Effect of five municipal waste derived composts on a cereal crop

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Courtesy of BioCycle Magazine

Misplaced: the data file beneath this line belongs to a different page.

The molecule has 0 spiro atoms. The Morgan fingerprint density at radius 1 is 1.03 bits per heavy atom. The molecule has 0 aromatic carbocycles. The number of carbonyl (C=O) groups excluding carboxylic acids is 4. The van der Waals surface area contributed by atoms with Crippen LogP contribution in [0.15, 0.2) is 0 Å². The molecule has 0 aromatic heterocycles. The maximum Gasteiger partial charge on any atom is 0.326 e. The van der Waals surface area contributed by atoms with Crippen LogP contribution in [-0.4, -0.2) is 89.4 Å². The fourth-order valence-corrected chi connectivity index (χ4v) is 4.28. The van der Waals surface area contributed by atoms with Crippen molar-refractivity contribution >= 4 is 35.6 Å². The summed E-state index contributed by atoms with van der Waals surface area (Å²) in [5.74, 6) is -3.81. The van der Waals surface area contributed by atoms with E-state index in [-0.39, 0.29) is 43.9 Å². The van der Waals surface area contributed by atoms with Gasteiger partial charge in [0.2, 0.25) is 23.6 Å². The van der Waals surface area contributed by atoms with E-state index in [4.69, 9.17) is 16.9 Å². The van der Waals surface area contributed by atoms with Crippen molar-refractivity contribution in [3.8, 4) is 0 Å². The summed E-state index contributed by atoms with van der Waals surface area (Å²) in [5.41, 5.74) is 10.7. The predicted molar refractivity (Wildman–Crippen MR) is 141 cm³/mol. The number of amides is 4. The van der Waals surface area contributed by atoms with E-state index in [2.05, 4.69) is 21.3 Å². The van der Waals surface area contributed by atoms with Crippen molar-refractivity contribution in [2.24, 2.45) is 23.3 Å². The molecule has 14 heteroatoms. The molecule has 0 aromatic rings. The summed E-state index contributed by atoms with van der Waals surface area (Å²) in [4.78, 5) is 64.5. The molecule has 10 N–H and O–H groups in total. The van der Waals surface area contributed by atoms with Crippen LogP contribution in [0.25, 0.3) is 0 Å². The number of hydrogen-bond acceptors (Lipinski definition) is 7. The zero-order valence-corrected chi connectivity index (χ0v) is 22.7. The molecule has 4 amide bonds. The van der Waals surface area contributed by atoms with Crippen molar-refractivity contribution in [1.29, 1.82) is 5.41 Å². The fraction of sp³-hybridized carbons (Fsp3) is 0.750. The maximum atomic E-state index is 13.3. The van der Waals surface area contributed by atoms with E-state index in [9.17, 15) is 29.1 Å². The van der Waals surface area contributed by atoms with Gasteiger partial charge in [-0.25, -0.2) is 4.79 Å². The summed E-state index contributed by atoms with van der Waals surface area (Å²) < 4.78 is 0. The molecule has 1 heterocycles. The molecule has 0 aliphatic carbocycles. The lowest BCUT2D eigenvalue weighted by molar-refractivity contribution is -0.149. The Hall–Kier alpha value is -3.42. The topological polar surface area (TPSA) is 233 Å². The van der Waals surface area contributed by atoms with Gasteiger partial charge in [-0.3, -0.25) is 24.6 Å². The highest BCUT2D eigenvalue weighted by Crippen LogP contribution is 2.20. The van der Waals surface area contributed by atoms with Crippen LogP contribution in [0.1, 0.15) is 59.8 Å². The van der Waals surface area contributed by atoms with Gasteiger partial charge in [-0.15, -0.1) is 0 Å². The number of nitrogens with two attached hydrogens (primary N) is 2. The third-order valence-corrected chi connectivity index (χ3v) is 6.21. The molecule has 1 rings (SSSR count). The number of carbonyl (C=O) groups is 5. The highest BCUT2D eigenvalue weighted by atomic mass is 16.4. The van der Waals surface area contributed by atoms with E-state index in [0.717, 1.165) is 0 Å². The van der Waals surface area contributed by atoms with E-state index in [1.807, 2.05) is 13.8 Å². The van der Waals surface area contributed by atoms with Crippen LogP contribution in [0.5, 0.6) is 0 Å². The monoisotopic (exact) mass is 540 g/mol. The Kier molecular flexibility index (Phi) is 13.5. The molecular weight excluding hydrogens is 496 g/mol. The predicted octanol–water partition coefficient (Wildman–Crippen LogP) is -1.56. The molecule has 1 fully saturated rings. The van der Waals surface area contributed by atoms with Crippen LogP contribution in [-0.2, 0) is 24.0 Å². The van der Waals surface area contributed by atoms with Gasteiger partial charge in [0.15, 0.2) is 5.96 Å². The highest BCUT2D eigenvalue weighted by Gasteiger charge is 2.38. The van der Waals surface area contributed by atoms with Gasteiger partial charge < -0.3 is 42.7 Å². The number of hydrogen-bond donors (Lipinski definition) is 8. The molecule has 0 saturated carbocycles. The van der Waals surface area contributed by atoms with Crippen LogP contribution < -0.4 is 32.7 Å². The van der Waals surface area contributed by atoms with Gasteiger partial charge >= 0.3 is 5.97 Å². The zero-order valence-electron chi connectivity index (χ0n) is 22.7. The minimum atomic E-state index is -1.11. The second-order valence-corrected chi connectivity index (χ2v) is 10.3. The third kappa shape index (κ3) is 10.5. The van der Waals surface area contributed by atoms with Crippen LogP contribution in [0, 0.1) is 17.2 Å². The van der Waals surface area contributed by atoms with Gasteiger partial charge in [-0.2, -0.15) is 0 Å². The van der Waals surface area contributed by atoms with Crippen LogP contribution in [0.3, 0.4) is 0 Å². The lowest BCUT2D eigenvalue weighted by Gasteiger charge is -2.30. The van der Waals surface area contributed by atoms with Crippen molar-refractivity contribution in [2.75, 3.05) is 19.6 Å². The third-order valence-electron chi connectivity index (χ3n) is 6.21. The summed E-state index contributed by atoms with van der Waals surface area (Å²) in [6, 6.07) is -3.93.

Agricultural soils were amended with five mixed feedstock (four source segregated and one mechanical biological treatment) municipal waste derived composts to investigate the effect on a cereal crop over two years. Composts were applied at two rates to contain either 250 or 500 kg nitrogen ha-1 and compared to a control which received no fertilizer. In year one, three of the composts increased barley yield (by up to 21%), compared to the control (no compost and no fertilizer) and two reduced it (by up to 33%). Application of the municipal waste derived compost resulted in greater nitrogen concentration in the grain and 1000 grain weight but reduced nitrogen uptake and yield. Application of composts had no significant effect on levels of lead, nickel and cadmium in the barley grains. Levels of soil potentially toxic elements were not significantly increased by application of the composts. In year two, all composts gave comparable or greater wheat yields in comparison to the control.

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